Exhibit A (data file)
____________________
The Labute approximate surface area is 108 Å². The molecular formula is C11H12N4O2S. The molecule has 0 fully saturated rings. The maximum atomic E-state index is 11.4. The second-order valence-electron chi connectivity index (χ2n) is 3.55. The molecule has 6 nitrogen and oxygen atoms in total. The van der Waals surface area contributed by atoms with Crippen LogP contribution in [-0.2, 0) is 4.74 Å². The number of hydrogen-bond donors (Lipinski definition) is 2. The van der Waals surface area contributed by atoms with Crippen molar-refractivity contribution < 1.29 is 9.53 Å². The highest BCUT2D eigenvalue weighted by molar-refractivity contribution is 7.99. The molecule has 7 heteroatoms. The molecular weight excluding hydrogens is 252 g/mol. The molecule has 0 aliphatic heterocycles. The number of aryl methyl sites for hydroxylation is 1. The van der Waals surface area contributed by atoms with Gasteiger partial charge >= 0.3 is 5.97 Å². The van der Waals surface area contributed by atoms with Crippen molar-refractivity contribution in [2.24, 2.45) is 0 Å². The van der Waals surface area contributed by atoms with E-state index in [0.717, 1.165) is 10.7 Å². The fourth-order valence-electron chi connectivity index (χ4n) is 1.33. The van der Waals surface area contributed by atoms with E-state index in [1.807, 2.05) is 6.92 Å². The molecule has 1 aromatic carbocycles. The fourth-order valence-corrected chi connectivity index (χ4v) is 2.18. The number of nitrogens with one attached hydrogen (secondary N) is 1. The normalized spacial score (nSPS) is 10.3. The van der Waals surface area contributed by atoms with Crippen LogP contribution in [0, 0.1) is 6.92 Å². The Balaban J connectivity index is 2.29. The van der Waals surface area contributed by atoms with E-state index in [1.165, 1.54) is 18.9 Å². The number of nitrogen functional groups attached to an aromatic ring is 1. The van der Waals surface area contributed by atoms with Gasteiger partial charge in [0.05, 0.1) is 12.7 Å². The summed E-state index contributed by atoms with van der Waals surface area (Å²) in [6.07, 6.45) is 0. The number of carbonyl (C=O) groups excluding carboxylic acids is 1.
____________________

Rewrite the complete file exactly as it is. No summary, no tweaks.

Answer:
The Labute approximate surface area is 108 Å². The molecular formula is C11H12N4O2S. The molecule has 0 fully saturated rings. The maximum atomic E-state index is 11.4. The second-order valence-electron chi connectivity index (χ2n) is 3.55. The molecule has 6 nitrogen and oxygen atoms in total. The van der Waals surface area contributed by atoms with Crippen LogP contribution in [-0.2, 0) is 4.74 Å². The number of hydrogen-bond donors (Lipinski definition) is 2. The van der Waals surface area contributed by atoms with Crippen molar-refractivity contribution < 1.29 is 9.53 Å². The highest BCUT2D eigenvalue weighted by molar-refractivity contribution is 7.99. The molecule has 7 heteroatoms. The molecular weight excluding hydrogens is 252 g/mol. The molecule has 0 aliphatic heterocycles. The number of aryl methyl sites for hydroxylation is 1. The van der Waals surface area contributed by atoms with Gasteiger partial charge >= 0.3 is 5.97 Å². The van der Waals surface area contributed by atoms with Crippen molar-refractivity contribution in [2.24, 2.45) is 0 Å². The van der Waals surface area contributed by atoms with E-state index in [0.717, 1.165) is 10.7 Å². The fourth-order valence-electron chi connectivity index (χ4n) is 1.33. The van der Waals surface area contributed by atoms with E-state index in [1.807, 2.05) is 6.92 Å². The molecule has 1 aromatic carbocycles. The fourth-order valence-corrected chi connectivity index (χ4v) is 2.18. The number of nitrogens with one attached hydrogen (secondary N) is 1. The normalized spacial score (nSPS) is 10.3. The van der Waals surface area contributed by atoms with Crippen LogP contribution in [0, 0.1) is 6.92 Å². The Balaban J connectivity index is 2.29. The van der Waals surface area contributed by atoms with E-state index in [1.165, 1.54) is 18.9 Å². The number of nitrogen functional groups attached to an aromatic ring is 1. The van der Waals surface area contributed by atoms with Gasteiger partial charge in [0.05, 0.1) is 12.7 Å². The summed E-state index contributed by atoms with van der Waals surface area (Å²) in [6.07, 6.45) is 0. The number of carbonyl (C=O) groups excluding carboxylic acids is 1.